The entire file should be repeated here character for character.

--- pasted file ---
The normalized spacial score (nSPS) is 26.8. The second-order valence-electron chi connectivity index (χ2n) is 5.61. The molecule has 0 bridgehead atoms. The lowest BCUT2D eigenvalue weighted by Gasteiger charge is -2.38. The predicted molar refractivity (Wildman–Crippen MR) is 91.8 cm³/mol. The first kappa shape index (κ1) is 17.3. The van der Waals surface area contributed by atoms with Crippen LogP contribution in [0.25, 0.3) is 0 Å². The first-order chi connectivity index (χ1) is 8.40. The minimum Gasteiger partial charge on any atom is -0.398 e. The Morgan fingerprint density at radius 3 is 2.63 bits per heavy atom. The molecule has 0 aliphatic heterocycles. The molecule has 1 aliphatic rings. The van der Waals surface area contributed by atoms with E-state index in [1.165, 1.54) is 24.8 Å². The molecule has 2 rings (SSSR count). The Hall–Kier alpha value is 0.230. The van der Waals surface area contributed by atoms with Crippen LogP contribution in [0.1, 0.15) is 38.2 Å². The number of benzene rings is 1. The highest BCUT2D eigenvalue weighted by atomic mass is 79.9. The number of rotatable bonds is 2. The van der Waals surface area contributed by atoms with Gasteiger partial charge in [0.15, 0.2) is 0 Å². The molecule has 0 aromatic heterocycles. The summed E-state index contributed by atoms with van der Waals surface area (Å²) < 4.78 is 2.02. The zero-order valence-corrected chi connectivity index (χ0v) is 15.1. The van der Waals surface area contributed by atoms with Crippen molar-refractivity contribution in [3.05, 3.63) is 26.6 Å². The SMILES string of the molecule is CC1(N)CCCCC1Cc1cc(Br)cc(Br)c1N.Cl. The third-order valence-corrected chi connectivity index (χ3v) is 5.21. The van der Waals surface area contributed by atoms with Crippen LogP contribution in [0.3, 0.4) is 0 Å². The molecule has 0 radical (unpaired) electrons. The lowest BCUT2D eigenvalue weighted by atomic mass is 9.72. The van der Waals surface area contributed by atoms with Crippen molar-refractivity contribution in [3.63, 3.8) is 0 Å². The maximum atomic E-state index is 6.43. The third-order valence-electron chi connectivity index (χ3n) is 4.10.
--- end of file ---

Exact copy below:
The normalized spacial score (nSPS) is 26.8. The second-order valence-electron chi connectivity index (χ2n) is 5.61. The molecule has 0 bridgehead atoms. The lowest BCUT2D eigenvalue weighted by Gasteiger charge is -2.38. The predicted molar refractivity (Wildman–Crippen MR) is 91.8 cm³/mol. The first kappa shape index (κ1) is 17.3. The van der Waals surface area contributed by atoms with Crippen LogP contribution in [0.25, 0.3) is 0 Å². The first-order chi connectivity index (χ1) is 8.40. The minimum Gasteiger partial charge on any atom is -0.398 e. The Morgan fingerprint density at radius 3 is 2.63 bits per heavy atom. The molecule has 0 aliphatic heterocycles. The molecule has 1 aliphatic rings. The van der Waals surface area contributed by atoms with E-state index in [1.165, 1.54) is 24.8 Å². The molecule has 2 rings (SSSR count). The Hall–Kier alpha value is 0.230. The van der Waals surface area contributed by atoms with Crippen LogP contribution in [0.1, 0.15) is 38.2 Å². The number of benzene rings is 1. The highest BCUT2D eigenvalue weighted by atomic mass is 79.9. The number of rotatable bonds is 2. The van der Waals surface area contributed by atoms with Gasteiger partial charge in [0.15, 0.2) is 0 Å². The molecule has 0 aromatic heterocycles. The summed E-state index contributed by atoms with van der Waals surface area (Å²) < 4.78 is 2.02. The zero-order valence-corrected chi connectivity index (χ0v) is 15.1. The van der Waals surface area contributed by atoms with Crippen molar-refractivity contribution in [3.05, 3.63) is 26.6 Å². The SMILES string of the molecule is CC1(N)CCCCC1Cc1cc(Br)cc(Br)c1N.Cl. The third-order valence-corrected chi connectivity index (χ3v) is 5.21. The van der Waals surface area contributed by atoms with Crippen LogP contribution in [0.3, 0.4) is 0 Å². The molecule has 0 radical (unpaired) electrons. The lowest BCUT2D eigenvalue weighted by atomic mass is 9.72. The van der Waals surface area contributed by atoms with Crippen molar-refractivity contribution in [3.63, 3.8) is 0 Å². The maximum atomic E-state index is 6.43. The third-order valence-electron chi connectivity index (χ3n) is 4.10.